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Ladies in Black

"Is this the best Australian film in years?"
The retail industry has provided rich atmospheres for film and television throughout the years from Clerks to Hi-Fidelity in cinemas to television’s Superstore and the legendary Are You Being Served? These fascinating atmospheres provide a mixture of personalities that open the door to exceptional storylines hidden within the store walls and then can even venture into the lives of all of the employees. Ladies in Black is based in the rapidly changing culture of Australia during the late 1950s, specifically within the work and experiences of the sales force in the iconic Sydney department store, Goodes. Seen through the eyes of Lisa Miles (Angourie Rice) who has taken a summer job during the Christmas rush, she is working amongst the ladies in black who work the sales floor of the bastion of fashion and style. While she waits for her final school exam results, the sixteen-year-old begins to find her place in the unique workplace and manages to prove her worth to the seasoned team of Fay Baines (Rachael Taylor) and Patty Williams (Alison McGirr) who specialize in cocktail dresses. The experienced duo shows Lisa the ropes and help her to make it in the fast-paced atmosphere of women’s fashion. They become allies in this harsh atmosphere, but it is the teen’s connection with the elegant, immigrant manager of model gowns, Magda Szombatheli (Julie Ormond) who truly changes the life of this young student. As Lisa begins to prove herself to the women of the 5th floor, she begins to learn that even though her insular home life has provided so much, it is Magda and her husband, Stefan (Vincent Perez) that open her eyes to all the world has to offer. Through their Eastern European heritage they attempt to show the aspiring student the fascinating cultures of literature, fashion and food. The well-intentioned couple also prove to be effective matchmakers by connecting one of Magda’s co-workers, Fay Baines with their Hungarian friend Rudi (Ryan Corr). A chivalrous and industrious man who merely wants to capitalize on the opportunities of the Land Down Under. This romantic tale manages to combine the value of an immigrant heritage of the young nation with an historical look at the impact of the ever-changing face of the role of women in the workplace and still manages to show the importance of family in the lives of Australians. What two-time Academy Award® nominated film director Bruce Beresford (Driving Miss Daisy & Tender Mercies) has managed to do with this beautiful tale from his former classmate is unprecedented in Australian cinema. The Australian director has delivered a film from his homeland that is positive and uplifting while taking on timeless issues of immigration and social equality in an endearing manner that does not disparage the past, but shows the value of each generation. The beauty of Madeleine St John’s story is how it addresses the ever-changing social landscape of Australia while maintaining the respect of the previous generations. Despite the resistance that many may experience because of the impact of immigration and the roles of women had throughout history, this is a story that shows how patience and persistence pays off. This element was displayed in some well-timed, loving pressure that proved that people can adapt and change over time. To overlay the microcosm of the retail atmosphere as a magnifying glass to Australian culture provides a perfect depiction of how cultural change affects all involved, but how mankind can work better together than against one another in this inevitable process. The most significant distraction in watching this film was waiting for the typical revisionist history that typically occurs in modern cinema, but thankfully it did not happen. Ladies in Black was a pleasant surprise that should be a consideration for anyone who wants to celebrate the value of family, seeing the benefit of new cultural experiences and enjoying a film that should entertain multiple generations. This film is one of the best Australian films in years.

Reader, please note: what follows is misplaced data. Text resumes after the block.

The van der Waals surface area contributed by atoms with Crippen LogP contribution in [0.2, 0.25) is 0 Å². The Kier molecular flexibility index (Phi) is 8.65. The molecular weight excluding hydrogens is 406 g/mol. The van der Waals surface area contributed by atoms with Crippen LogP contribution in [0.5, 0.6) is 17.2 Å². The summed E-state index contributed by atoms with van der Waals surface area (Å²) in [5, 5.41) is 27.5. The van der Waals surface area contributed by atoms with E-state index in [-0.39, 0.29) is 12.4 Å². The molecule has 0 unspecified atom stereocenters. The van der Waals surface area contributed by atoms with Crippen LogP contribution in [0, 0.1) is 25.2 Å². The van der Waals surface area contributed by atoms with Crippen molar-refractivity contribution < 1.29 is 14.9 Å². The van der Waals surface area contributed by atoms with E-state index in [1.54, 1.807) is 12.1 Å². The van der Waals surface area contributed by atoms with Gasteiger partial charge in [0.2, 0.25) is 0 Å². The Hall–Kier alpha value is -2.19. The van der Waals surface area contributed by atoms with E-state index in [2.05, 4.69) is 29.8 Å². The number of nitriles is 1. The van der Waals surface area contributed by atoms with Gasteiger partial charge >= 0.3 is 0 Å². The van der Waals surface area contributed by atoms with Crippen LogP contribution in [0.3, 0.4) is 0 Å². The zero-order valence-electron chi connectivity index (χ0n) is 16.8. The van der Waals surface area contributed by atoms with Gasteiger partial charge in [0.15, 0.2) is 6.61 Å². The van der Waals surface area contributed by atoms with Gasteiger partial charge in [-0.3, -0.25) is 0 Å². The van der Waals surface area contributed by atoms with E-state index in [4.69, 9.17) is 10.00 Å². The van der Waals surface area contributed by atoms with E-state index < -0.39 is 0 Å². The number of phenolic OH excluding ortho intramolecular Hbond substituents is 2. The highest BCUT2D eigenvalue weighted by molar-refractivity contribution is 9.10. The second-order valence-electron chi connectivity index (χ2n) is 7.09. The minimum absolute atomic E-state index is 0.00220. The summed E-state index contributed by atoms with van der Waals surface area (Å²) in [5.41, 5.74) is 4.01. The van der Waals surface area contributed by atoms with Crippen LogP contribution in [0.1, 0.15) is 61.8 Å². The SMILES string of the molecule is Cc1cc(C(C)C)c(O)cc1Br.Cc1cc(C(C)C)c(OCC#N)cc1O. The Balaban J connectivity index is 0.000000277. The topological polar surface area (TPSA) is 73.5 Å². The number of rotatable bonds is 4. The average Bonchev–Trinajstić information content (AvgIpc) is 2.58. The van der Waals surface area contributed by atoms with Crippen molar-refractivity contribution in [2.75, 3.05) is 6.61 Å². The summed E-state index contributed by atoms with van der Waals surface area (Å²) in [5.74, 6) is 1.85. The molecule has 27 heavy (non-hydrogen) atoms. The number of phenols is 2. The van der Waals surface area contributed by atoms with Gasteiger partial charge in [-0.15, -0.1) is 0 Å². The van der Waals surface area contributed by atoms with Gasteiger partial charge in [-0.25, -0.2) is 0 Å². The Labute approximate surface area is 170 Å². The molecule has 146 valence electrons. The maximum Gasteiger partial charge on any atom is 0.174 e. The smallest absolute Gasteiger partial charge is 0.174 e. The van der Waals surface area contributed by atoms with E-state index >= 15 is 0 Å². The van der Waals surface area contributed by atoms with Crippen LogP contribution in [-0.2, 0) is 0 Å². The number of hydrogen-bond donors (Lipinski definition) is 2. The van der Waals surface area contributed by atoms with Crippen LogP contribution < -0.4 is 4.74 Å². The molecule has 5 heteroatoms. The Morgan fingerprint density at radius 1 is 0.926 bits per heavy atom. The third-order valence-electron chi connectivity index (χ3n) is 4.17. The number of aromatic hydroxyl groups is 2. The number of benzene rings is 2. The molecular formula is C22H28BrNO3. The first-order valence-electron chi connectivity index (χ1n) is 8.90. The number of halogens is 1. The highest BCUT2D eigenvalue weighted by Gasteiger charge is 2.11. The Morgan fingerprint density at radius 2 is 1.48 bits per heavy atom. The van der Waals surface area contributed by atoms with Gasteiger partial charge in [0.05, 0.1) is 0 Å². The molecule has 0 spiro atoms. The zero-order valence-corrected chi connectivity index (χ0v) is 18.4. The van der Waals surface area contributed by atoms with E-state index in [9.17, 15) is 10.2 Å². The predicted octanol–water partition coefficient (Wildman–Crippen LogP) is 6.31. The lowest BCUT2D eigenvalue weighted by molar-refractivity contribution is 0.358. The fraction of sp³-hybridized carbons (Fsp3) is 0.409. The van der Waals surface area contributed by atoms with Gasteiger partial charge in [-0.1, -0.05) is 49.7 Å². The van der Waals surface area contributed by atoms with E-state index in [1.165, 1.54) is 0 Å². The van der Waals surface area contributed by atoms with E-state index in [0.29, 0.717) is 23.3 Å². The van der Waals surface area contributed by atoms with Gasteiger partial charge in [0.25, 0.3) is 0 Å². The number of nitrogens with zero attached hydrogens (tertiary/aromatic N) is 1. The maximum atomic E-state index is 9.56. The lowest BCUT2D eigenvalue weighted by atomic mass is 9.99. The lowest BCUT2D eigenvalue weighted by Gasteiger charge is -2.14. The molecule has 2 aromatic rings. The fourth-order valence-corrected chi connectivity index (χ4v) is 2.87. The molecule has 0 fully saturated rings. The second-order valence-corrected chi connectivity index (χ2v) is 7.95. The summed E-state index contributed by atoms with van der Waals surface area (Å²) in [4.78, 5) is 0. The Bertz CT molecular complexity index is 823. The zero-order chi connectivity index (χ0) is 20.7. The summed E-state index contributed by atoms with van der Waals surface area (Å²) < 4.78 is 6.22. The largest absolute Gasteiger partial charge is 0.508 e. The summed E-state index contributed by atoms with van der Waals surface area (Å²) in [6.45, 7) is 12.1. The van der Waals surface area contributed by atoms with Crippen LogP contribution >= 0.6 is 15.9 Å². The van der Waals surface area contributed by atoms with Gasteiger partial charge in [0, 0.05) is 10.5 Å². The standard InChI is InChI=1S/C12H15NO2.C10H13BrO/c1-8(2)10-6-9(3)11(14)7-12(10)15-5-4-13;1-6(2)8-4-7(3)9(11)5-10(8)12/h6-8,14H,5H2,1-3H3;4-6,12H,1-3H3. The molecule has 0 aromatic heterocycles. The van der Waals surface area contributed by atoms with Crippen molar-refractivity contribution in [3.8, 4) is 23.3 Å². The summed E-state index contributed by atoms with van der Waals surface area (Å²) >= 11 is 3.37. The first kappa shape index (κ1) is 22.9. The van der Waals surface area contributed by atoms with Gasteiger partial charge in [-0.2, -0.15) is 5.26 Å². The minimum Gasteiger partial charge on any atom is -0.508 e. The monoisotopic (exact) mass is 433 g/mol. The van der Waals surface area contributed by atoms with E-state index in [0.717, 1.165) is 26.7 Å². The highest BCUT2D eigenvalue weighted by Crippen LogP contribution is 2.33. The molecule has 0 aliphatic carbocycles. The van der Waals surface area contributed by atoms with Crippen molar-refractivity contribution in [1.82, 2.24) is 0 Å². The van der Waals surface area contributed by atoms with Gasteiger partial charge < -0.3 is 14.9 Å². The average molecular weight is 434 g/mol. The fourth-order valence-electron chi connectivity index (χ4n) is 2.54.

• Beautiful storyline
  • Great combination of cultural challenges, women in society and Australian history
  • Respectful look at the generations
  • Some production issues with the difficulties of portraying the 1950s Sydney


Meet the Author

About / Bio
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Russell is an American ex-pat who has been transplanted in his new home of Sydney. He is a reviewer for Insights Magazine and the blog Russelling Reviews. He moderates events called Reel Dialogue (reeldialogue.com) which connects the film industry with the general public.

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